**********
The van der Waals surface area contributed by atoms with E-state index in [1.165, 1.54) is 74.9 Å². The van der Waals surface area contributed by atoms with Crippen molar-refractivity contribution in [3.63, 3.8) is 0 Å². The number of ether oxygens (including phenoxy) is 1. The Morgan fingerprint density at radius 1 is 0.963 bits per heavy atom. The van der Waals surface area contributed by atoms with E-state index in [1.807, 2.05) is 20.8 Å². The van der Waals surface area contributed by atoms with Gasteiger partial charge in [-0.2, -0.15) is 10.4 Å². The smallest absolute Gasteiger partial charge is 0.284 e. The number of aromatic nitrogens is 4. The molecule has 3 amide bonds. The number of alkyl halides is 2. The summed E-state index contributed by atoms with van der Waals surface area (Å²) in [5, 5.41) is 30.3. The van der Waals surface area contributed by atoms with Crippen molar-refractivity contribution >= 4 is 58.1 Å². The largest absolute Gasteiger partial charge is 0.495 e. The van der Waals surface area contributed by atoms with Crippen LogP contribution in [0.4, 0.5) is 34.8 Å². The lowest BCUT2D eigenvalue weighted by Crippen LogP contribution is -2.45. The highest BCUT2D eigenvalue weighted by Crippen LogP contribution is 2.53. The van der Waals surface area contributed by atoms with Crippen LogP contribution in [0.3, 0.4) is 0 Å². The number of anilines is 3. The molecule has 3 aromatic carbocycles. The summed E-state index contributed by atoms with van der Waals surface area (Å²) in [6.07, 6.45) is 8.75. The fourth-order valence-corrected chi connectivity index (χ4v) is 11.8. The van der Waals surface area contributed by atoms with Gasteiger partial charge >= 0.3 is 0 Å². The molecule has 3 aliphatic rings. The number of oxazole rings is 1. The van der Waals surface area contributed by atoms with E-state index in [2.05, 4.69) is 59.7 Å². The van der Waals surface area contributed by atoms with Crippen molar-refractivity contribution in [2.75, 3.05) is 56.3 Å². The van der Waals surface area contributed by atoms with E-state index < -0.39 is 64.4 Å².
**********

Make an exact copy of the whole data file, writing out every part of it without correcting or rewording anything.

The van der Waals surface area contributed by atoms with E-state index in [1.165, 1.54) is 74.9 Å². The van der Waals surface area contributed by atoms with Crippen molar-refractivity contribution in [3.63, 3.8) is 0 Å². The number of ether oxygens (including phenoxy) is 1. The Morgan fingerprint density at radius 1 is 0.963 bits per heavy atom. The van der Waals surface area contributed by atoms with E-state index in [1.807, 2.05) is 20.8 Å². The van der Waals surface area contributed by atoms with Gasteiger partial charge in [-0.2, -0.15) is 10.4 Å². The smallest absolute Gasteiger partial charge is 0.284 e. The number of aromatic nitrogens is 4. The molecule has 3 amide bonds. The number of alkyl halides is 2. The summed E-state index contributed by atoms with van der Waals surface area (Å²) in [5, 5.41) is 30.3. The van der Waals surface area contributed by atoms with Crippen molar-refractivity contribution >= 4 is 58.1 Å². The largest absolute Gasteiger partial charge is 0.495 e. The van der Waals surface area contributed by atoms with Crippen LogP contribution in [0.4, 0.5) is 34.8 Å². The lowest BCUT2D eigenvalue weighted by Crippen LogP contribution is -2.45. The highest BCUT2D eigenvalue weighted by Crippen LogP contribution is 2.53. The van der Waals surface area contributed by atoms with Crippen LogP contribution in [0.3, 0.4) is 0 Å². The number of anilines is 3. The molecule has 3 aromatic carbocycles. The summed E-state index contributed by atoms with van der Waals surface area (Å²) in [6.07, 6.45) is 8.75. The fourth-order valence-corrected chi connectivity index (χ4v) is 11.8. The van der Waals surface area contributed by atoms with Gasteiger partial charge >= 0.3 is 0 Å². The molecule has 3 aliphatic rings. The number of oxazole rings is 1. The van der Waals surface area contributed by atoms with E-state index in [2.05, 4.69) is 59.7 Å². The van der Waals surface area contributed by atoms with Crippen molar-refractivity contribution in [2.75, 3.05) is 56.3 Å². The van der Waals surface area contributed by atoms with E-state index < -0.39 is 64.4 Å².